If there is a spouse and children from the current marriage only, then the spouse gets everything, and the children wait until that spouse passes on to receive anything. If there is one child from a previous marriage but not the current one, the spouse gets $20,000 plus one-half of what remains.
However, if there is more than one child and the spouse is the parent or adoptive parent of at least one child from a previous marriage, then the spouse gets $60,000 plus one-third of the balance. The descendants get everything else.
Preventing or Dealing With Sibling Squabbles
It is always essential to put in place an estate plan because if a parent passes away without a will or trust in place, the state will step in.
Using the rules of intestate succession, the local probate court will divvy everything up – but this doesn’t mean everyone will be happy. Usually, it’s the opposite. The spouse, if they get everything, might be satisfied, but the children may feel left out or cheated.
Therefore as a parent, the critical first step to avoid sibling infighting after passing on is to have a solid estate plan. It’s also a good idea to discuss this estate plan with everyone involved, so there are no surprises when it comes time to distribute your estate among your heirs.
A will requires you to name a personal representative who will administer your estate when you’re gone. Likewise, a trust requires the designation of a successor trustee to administer everything after you’re gone.
The bottom line here is to rely on the legal expertise of an experienced estate planning attorney when you sit down to create legal documents to care for your loved ones when you’re gone. The more concrete, comprehensive, and clear your estate plan, the better the odds of preventing sibling squabbles after you’re gone.
The same can be said if you as a child of the deceased are now caught in the middle of a sibling conflict over the inheritance. You’re going to need professional help. An experienced estate planning/probate attorney can assist in taking care of all legal quandaries that surface, including a challenge by one or siblings to the legality of the will.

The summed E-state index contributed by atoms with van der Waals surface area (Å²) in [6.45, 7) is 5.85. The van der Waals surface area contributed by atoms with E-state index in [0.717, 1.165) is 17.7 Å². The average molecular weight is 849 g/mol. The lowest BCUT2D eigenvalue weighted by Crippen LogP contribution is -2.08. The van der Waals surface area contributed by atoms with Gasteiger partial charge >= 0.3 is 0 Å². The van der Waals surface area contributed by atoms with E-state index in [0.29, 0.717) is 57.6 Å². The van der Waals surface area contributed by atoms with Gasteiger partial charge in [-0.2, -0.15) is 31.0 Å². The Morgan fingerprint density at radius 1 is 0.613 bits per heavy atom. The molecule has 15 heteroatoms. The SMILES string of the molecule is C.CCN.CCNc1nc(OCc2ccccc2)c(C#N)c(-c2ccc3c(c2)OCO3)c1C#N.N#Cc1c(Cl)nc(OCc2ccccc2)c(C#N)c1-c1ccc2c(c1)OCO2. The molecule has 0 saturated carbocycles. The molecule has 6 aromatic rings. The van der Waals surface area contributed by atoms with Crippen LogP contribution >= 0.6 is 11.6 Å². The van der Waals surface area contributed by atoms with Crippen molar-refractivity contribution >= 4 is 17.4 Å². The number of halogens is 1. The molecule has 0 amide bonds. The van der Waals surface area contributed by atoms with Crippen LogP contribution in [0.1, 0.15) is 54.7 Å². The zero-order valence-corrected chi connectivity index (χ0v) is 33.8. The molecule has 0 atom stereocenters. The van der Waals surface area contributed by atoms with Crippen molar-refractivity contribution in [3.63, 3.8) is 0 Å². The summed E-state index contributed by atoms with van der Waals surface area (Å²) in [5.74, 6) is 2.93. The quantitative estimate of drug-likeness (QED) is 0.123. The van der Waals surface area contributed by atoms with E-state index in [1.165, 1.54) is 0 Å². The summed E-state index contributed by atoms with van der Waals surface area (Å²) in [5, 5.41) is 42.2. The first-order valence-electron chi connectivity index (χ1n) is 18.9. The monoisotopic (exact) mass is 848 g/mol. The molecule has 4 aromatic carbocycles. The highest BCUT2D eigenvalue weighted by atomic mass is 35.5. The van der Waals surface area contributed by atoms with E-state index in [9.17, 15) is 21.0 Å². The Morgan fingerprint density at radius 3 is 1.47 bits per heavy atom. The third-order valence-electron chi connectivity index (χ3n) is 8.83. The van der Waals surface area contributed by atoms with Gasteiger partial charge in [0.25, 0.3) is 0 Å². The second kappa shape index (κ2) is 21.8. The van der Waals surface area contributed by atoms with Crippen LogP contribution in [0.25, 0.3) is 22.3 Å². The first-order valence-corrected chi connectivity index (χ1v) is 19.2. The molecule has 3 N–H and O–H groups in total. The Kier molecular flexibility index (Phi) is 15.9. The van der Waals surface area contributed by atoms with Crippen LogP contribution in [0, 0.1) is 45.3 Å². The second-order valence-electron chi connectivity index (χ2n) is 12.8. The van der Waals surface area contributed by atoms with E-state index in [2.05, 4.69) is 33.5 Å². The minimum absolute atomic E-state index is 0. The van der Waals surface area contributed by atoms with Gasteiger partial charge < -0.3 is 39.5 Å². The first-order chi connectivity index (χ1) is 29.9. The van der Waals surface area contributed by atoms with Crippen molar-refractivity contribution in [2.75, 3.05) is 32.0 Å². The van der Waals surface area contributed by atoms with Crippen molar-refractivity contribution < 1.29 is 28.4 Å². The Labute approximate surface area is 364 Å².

An understanding attorney can also come to the aid of the executor of the will or the trustee of the estate when legal questions or disputes start to slow down the inheritance process.
Don’t Face These Challenges Alone
It's been said that you can never be too young or too old to create an estate plan, but you can be too late. Therefore, as a parent, you need to plan carefully and with equal consideration for all your loved ones and create an estate plan that expresses your wishes and honors the needs and desires of your family members and descendants.
As a child who’s just lost a parent and sibling differences are threatening the fulfillment of your parent’s wishes, you also need to seek the professional help of an attorney experienced in estate planning and the probate/trust distribution process. There’s only so much you can do on your own, and sometimes efforts may even backfire.
If you’re facing sibling discord over inheritances following the death of a parent in Dayton, Warren, Greene County, Clark County, Miamisburg, Butler County, or Preble County, Ohio, contact StachlerHarmon Attorneys at Law immediately. We can help resolve disputes and deal with any legal issues that may arise during the bickering. Don’t let matters fester to the point that bad feelings carry over far into the future, reach out today.